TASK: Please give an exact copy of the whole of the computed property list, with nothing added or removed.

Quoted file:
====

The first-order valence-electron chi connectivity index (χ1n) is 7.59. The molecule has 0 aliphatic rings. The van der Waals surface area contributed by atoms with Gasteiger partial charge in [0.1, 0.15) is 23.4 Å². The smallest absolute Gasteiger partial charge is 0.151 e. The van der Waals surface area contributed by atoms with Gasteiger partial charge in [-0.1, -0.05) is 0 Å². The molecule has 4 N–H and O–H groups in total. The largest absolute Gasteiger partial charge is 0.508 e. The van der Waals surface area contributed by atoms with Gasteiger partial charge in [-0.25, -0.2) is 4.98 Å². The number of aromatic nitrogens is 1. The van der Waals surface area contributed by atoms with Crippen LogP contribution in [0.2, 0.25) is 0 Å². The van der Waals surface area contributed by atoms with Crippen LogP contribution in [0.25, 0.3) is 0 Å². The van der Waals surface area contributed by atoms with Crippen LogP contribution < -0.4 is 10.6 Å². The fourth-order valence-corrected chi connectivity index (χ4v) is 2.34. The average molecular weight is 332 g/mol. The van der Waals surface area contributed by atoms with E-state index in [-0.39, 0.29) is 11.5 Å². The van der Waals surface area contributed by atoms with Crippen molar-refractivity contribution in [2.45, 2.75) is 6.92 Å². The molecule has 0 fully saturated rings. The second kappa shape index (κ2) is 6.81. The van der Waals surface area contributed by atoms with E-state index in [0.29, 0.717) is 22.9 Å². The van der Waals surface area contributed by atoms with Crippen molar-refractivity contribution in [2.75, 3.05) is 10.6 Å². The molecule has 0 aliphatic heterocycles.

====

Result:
The first-order valence-electron chi connectivity index (χ1n) is 7.59. The molecule has 0 aliphatic rings. The van der Waals surface area contributed by atoms with Gasteiger partial charge in [0.1, 0.15) is 23.4 Å². The smallest absolute Gasteiger partial charge is 0.151 e. The van der Waals surface area contributed by atoms with Gasteiger partial charge in [-0.1, -0.05) is 0 Å². The molecule has 4 N–H and O–H groups in total. The largest absolute Gasteiger partial charge is 0.508 e. The van der Waals surface area contributed by atoms with Gasteiger partial charge in [-0.25, -0.2) is 4.98 Å². The number of aromatic nitrogens is 1. The van der Waals surface area contributed by atoms with Crippen LogP contribution in [0.2, 0.25) is 0 Å². The van der Waals surface area contributed by atoms with Crippen LogP contribution in [0.25, 0.3) is 0 Å². The van der Waals surface area contributed by atoms with Crippen LogP contribution < -0.4 is 10.6 Å². The fourth-order valence-corrected chi connectivity index (χ4v) is 2.34. The average molecular weight is 332 g/mol. The van der Waals surface area contributed by atoms with E-state index in [-0.39, 0.29) is 11.5 Å². The van der Waals surface area contributed by atoms with Crippen molar-refractivity contribution in [2.45, 2.75) is 6.92 Å². The molecule has 0 fully saturated rings. The second kappa shape index (κ2) is 6.81. The van der Waals surface area contributed by atoms with E-state index in [0.29, 0.717) is 22.9 Å². The van der Waals surface area contributed by atoms with Crippen molar-refractivity contribution in [2.75, 3.05) is 10.6 Å². The molecule has 0 aliphatic heterocycles.